Friday, 13 May 2011

Flash Fiction: Starfall


"Hold me."
I wrapped my arms around her, her and the bump, the house still shaking from the distant airburst. That had been London.
In May our group in Oxford received confirmation from the La Palma observatory. Not only was our working theory a good fit for observations, it was the best fit. The excitement swept through everyone at the centre. Our group's work was the next and final step in understanding the forces of our universe. History would record us following and furthering the steps of Leibniz, Poincaré and others.
Leibniz's calculus and laws of gravity and motion described the epicyclic motion of the planets around the Earth and the simpler movement of the Sun and Moon. Poincaré's theory of luminiferous relativity gave space substance, something through which light could wave. His theory of rotational relativity explained the movement of all the worlds. All the worlds, but not the motionless stars. A century after his work we determined that stars remain fixed by maintaining an equilibrium, not because they are fixed in some firmament. The force of their light and their attraction to one another balances the pull of Earth.
A slight buzz of champagne and talk of future work and Nobels kept me later than usual. I arrived home to be greeted by more good news and, for me at least, another celebratory glass. A day to remember.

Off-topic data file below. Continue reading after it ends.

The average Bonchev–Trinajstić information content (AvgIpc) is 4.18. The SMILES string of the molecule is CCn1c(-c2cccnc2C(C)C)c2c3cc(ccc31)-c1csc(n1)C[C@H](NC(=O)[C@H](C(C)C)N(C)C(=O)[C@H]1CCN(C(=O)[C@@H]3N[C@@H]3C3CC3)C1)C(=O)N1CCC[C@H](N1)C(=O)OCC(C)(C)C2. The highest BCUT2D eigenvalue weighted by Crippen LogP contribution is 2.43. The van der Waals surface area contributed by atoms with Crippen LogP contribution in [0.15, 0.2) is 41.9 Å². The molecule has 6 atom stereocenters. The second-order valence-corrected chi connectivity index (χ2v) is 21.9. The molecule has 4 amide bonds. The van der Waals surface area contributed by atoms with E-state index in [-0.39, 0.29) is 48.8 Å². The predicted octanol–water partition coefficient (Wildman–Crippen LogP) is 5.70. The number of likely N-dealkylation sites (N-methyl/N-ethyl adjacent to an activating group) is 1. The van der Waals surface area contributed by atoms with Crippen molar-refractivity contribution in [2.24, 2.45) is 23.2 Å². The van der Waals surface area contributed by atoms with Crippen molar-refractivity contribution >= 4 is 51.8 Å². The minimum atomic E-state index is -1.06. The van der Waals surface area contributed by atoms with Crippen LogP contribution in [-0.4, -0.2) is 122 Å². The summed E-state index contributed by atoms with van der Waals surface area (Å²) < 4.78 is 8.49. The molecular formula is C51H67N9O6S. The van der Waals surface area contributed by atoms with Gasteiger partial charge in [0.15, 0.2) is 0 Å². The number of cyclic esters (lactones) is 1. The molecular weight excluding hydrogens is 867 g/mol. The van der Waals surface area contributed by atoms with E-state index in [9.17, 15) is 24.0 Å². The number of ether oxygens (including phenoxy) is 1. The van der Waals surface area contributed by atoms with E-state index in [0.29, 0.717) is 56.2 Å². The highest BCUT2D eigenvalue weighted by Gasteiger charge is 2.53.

That was May. A lot can happen in six months. Cosmology rarely graces the headlines. The universe is a simple and ordered place. Where is the news? More detailed work on the observations began to suggest otherwise, with implications both disturbing and newsworthy. Headlines soon rebranded the Centre for Cosmological Studies as the Chicken Licken Lab. The mocking humour fell silent when the constellations started to drift and fade.
Stars have dimmed and fallen before. But, as history tells, these comets are occasional and exceptional. The thousands of other stars remain unperturbed. But stars cannot burn forever. It seems their natural lifetime is around six thousand years. And now they are falling, together.
The house shakes.
"Hold me."

"Starfall" was a runner-up in New Scientist's Flash Fiction 2010 Competition. More background here.

2 comments:

John Xero said...

Nice one, very cleverly played. =)

A very interesting peek into an Earth alternative in so many ways.

Kevlin Henney said...

Thank you!